Breaking Points: 8/4/22 FULL UNCUT SHOW Kansas abortion referendum, pro-life movement response, GOP primaries, more

Krystal and Saagar talk about the Kansas abortion referendum, pro-life movement response, GOP primaries, Arizona results, Missouri results, Pelosi’s Taiwan trip, CNN struggling, primary against Biden, Barstool conservatism, and Michigan primary results!



Daniel Marans:…

Timestamps: Abortion Vote: 0:0023:25 GOP: 23:2632:06 Primaries: 32:0747:09 Taiwan: 47:101:03:34 CNN: 1:03:351:10:59 Krystal: 1:11:001:21:54 Saagar: 1:21:551:35:57 Daniel Marans: 1:35:581:50:01

8/4 NEWSLETTER: Abortion Vote, Primary Results, Pelosi Trip, CNN Collapse, & More!
Welcome to the August 4th, 2022 edition of the Breaking Points premium newsletter. Get your live show tickets here: We apologize for the confusion and technical difficulties on Tuesday. The initial upload had processing issues on YouTube and glitches that caused pauses in the show. So a fixed version was uploaded and sent to your inbox an hour or so later. Please send any questions about this to or drop a comment on YouTube!
Now to the 8/4 show:
On Tuesday night in Kansas, a referendum on a constitutional amendment that would pave the way for further abortion restrictions in the state was voted down overwhelmingly in a deep red state. A major win for the pro-choice coalition of progressive and moderate Democrats who believe the American people have their side on a divisive cultural issue. High liberal voter turnout, strong messaging campaigns, and well funded activists on the ground enabled the pro-choice side to triumph in the referendum. The vote came after a state Supreme Court decision ruled abortion was a fundamental right in the state’s constitution. As it stands, Kansas restrictions abortion much less than neighboring red states, despite its foundational place in the generational abortion fight. Democrats are hoping the results in Kansas are an indicator that abortion could salvage a poor midterm political landscape for the party. Turnout numbers were much higher than an ordinary primary election in Kansas, and were closer to that of a Presidential year. This neutralized the partisan advantage Republicans hold in the state, and played a major role in the constitutional amendment being defeated. This was boosted further by a chunk of Republican voters in Kansas taking the pro-choice side on the ballot. Similar amendments in other red states had more success before Roe v Wade was overturned, suggesting that the SCOTUS decision had shifted the grounds of the abortion debate.
The pro-life side did not handle a resounding defeat very well. They blamed the money spent by liberals even though both sides flooded millions into the vote. Conservative activists took issue with the media coverage, how the amendment was portrayed, and the wording of the referendum. Some pro-lifers blamed their side for not taking an incremental approach now that the issue is up to states. Others believe the amendment failed because it did not go far enough. GOP strategists recognize the severity of the defeat and how abortion could hurt their midterm election performance. Pro-choice groups were successful in messaging their cause with ideas of freedom from strict government mandates. It demonstrates the abortion groups becoming more strategic with messaging in red states now that the issue will be at the center of state level politics.
Tuesday night was a difficult night for Republican representatives who voted to impeach Donald Trump after the January 6th Capitol riot. Out of the ten, four have retired, two have lost and Liz Cheney is almost certain to lose later this month. Of the three left, two are in Washington state and poised to advance to the general election from runoff primaries. The other has won his primary in a California swing seat. Both of the candidates in Washington were in close contests with Trump backed challengers for a position in the runoff election and they defended their vote. They cited constitutional duty to defend their votes to impeach Trump, and putting country over party. But they have avoided mentioning it on the campaign trail, instead opting to focus on pressing local issues. The difficulties for Republicans who voted to impeach Trump 16 months ago show the strength Donald Trump has over the base of the party. Well known Republicans with conservative voting records who dared to cross Trump on an impeachment vote lost the President and party faithful. Their challengers both ran campaigns denying the outcome of the 2020 election as part of a MAGA warrior platform designed to win support from Trump. Democrats have been meddling in GOP primaries to promote the opponents of these more moderate Republicans, which has led to bipartisan rounds of criticism. Retiring GOP Congressman Adam Kinzinger who voted to impeach Trump blamed the DCCC for moderate Republican Peter Meijer losing his primary. For more on that, scroll down to the guest segment of today’s show. Even Democrats in mainstream media have pressed officials on the party’s hypocrisy, with them justifying their meddling by claiming it helps Democrats win elections.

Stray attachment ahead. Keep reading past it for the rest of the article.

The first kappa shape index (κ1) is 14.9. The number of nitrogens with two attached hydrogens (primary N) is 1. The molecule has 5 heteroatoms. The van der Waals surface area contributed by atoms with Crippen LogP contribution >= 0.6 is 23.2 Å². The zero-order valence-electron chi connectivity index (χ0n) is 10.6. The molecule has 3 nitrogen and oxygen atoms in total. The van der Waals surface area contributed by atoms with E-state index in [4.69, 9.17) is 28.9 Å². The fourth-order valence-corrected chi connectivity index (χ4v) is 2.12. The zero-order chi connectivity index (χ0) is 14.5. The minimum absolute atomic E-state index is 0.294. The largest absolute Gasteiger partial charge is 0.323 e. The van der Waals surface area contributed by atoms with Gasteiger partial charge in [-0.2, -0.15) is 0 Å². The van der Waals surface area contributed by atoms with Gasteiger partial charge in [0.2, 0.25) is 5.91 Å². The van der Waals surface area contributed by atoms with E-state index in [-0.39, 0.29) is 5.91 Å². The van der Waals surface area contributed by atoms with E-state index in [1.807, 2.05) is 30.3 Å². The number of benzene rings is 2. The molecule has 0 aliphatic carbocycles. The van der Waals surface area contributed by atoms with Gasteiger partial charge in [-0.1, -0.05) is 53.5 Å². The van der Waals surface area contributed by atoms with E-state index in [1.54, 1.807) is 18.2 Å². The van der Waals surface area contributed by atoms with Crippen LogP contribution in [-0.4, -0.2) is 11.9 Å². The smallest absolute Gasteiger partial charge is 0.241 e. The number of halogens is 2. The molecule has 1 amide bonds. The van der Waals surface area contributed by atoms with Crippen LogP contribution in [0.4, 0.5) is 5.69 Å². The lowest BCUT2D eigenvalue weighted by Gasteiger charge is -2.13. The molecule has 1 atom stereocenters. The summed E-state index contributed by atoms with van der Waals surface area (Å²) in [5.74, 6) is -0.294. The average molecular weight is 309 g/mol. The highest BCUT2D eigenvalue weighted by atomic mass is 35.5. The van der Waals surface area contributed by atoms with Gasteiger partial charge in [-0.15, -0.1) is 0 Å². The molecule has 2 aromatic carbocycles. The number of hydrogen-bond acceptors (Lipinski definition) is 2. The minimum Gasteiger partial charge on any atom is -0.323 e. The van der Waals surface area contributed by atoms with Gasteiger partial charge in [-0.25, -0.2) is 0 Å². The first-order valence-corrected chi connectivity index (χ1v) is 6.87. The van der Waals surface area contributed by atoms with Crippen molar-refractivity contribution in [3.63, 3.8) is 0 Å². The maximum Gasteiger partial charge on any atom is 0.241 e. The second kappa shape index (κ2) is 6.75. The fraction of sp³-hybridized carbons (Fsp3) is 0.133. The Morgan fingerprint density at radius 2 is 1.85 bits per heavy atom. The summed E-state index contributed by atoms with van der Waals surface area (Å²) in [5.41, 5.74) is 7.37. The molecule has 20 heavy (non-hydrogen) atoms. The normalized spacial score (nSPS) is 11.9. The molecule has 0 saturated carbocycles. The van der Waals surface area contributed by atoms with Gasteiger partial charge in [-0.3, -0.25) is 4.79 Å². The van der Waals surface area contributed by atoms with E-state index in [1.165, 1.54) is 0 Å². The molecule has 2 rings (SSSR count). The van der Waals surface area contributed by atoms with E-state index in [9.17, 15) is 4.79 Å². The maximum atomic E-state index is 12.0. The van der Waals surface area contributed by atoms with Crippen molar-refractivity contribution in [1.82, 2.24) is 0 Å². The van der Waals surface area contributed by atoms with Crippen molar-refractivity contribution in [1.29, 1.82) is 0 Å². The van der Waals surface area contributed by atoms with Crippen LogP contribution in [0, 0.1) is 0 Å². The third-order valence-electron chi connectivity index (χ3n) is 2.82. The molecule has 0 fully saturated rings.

Important results in state primaries across America came in Tuesday night and throughout Wednesday. In Arizona, Trump endorsed candidates were victorious across the board in GOP contests. Incumbent Sen. Mark Kelly (D-AZ) will be challenged by Trump and Peter Thiel backed GOP upstart Blake Masters in a vital national election for the future of the Senate. Early polling data puts Kelly on top of Masters, and indicates the Masters campaign could exploit his close ties to Joe Biden. Arizona’s Attorney General contest will feature former prosecutor and GOP candidate Abe Hamadeh against a Democratic candidate who is a law professor at Arizona State. Their Secretary of State battle will have an election denier backed by Trump running on the GOP side. Aside from Masters’ victory, the most watched Arizona GOP primary was for the Gubernatorial election to replace the outgoing GOP incumbent. As of Wednesday afternoon, the primary between former TV anchor Kari Lake and politician Karrine Taylor Robson is too close to call. Lake rose to prominence by endorsing Trump’s unproven election claims and receiving his endorsement. The GOP establishment has thrown its weight behind Robson, a more moderate candidate. Kari Lake and her MAGA backers are claiming the election is being stolen because of Lake’s underperformance relative to the polls. The Democratic primary was less contested, with liberal Secretary of State Katie Hobbs coming out on top easily.